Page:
Hall was a relief pitcher for the Pirates (1955-59), Athletics (1960), Orioles (1961-66, 69-71), and Phillies (1967-68). He had Topps cards in 1955-57, 1960-63, and 1967-71. The missing cards in 1958 and 1959 are to be expected, since he spent most of 1957 and 1959 in the minors, and was either out of baseball or injured during the 1958 season. However, there doesn't appear to be a baseball reason for the missing cards from 1964 to 1966, since he was a full-time major-league player with plenty of appearances from 1960 to 1971.

Maury Wills
Wills didn't have a Topps card until 1967. I read a note from Ted Taylor saying that Wills was under contract to Fleer (he had a Fleer card in 1963) and Fleer would not release him to Topps.

Chris Short
Like Wills, Short's 1st card was in 1967. He had been pitching regularly for the Phillies since 1960.

Tony Horton
Tony was a backup 1B-OF for the Red Sox between 1965 and early 1967. Although he only played 6 major-league games in 1966, in 1965 he appeared in 44 games for the Red Sox, playing 344 innings at 1st base. This should have warranted a card for 1966.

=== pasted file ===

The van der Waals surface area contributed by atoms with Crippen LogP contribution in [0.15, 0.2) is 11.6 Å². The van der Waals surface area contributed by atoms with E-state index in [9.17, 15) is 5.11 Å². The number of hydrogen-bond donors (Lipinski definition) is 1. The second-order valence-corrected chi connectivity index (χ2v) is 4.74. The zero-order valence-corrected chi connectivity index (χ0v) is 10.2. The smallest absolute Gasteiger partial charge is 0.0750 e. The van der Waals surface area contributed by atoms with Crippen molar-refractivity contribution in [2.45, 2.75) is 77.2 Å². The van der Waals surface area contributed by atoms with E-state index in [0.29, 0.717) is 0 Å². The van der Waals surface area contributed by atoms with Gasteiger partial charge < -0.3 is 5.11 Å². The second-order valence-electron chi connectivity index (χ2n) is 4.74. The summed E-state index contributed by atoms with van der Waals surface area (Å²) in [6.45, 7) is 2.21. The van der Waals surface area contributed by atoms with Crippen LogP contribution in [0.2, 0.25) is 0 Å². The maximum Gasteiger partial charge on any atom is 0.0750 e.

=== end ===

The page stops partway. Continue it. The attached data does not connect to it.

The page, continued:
Doug Clemens (added 2/28/10)
Clemens was in the major leagues for parts of every season from 1960 to 1968, and continuously since opening day in 1964. He had 218 at-bats in 1964 and 340 at-bats in 1965, yet his only baseball card was in 1967.

Added 4/20/2010:

None of the players listed below spent any time in the minors in 1965 (normally the reason a veteran is denied a baseball card).

Lou Clinton
Lou played 102 games in 1965 for the Angels, Athletics, and Indians. In 1966, he played 80 games for the Yankees. His last card was in 1967.

Don Blasingame
Don was the Senators' regular 2nd baseman in 1965, and played 80 games in 1966 for the Senators and Athletics. His last card was in 1965.

Frank Bolling
Frank was the Braves' regular 2nd baseman in 1965, and played 75 games in 1966 for the Braves, splitting the 2B duties with Woody Woodward. His last card was in 1965.